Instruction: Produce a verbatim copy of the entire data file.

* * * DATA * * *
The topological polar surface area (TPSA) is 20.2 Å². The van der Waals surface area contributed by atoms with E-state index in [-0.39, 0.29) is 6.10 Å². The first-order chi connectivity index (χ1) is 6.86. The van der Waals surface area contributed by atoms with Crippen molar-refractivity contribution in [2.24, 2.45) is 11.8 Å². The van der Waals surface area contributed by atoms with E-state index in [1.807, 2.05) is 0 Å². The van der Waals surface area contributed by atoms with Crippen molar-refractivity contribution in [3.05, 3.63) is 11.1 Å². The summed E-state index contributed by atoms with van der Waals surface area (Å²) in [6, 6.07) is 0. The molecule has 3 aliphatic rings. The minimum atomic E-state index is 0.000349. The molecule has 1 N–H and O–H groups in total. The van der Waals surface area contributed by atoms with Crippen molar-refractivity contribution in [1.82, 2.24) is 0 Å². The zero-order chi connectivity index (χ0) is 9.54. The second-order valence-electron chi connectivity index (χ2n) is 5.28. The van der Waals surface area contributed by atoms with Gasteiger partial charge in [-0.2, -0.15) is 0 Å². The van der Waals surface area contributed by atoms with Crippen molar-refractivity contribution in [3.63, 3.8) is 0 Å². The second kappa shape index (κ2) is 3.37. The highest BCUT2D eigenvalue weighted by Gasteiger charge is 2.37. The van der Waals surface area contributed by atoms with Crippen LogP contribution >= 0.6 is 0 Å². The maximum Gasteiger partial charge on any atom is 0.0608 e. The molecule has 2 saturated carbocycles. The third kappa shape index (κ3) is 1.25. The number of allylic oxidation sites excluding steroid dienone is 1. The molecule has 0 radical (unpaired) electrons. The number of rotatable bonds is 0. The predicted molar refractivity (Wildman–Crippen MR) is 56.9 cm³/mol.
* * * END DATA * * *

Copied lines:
The topological polar surface area (TPSA) is 20.2 Å². The van der Waals surface area contributed by atoms with E-state index in [-0.39, 0.29) is 6.10 Å². The first-order chi connectivity index (χ1) is 6.86. The van der Waals surface area contributed by atoms with Crippen molar-refractivity contribution in [2.24, 2.45) is 11.8 Å². The van der Waals surface area contributed by atoms with E-state index in [1.807, 2.05) is 0 Å². The van der Waals surface area contributed by atoms with Crippen molar-refractivity contribution in [3.05, 3.63) is 11.1 Å². The summed E-state index contributed by atoms with van der Waals surface area (Å²) in [6, 6.07) is 0. The molecule has 3 aliphatic rings. The minimum atomic E-state index is 0.000349. The molecule has 1 N–H and O–H groups in total. The van der Waals surface area contributed by atoms with Crippen molar-refractivity contribution in [1.82, 2.24) is 0 Å². The zero-order chi connectivity index (χ0) is 9.54. The second-order valence-electron chi connectivity index (χ2n) is 5.28. The van der Waals surface area contributed by atoms with Gasteiger partial charge in [-0.2, -0.15) is 0 Å². The van der Waals surface area contributed by atoms with Crippen molar-refractivity contribution in [3.63, 3.8) is 0 Å². The second kappa shape index (κ2) is 3.37. The highest BCUT2D eigenvalue weighted by Gasteiger charge is 2.37. The van der Waals surface area contributed by atoms with Crippen LogP contribution >= 0.6 is 0 Å². The maximum Gasteiger partial charge on any atom is 0.0608 e. The molecule has 2 saturated carbocycles. The third kappa shape index (κ3) is 1.25. The number of allylic oxidation sites excluding steroid dienone is 1. The molecule has 0 radical (unpaired) electrons. The number of rotatable bonds is 0. The predicted molar refractivity (Wildman–Crippen MR) is 56.9 cm³/mol.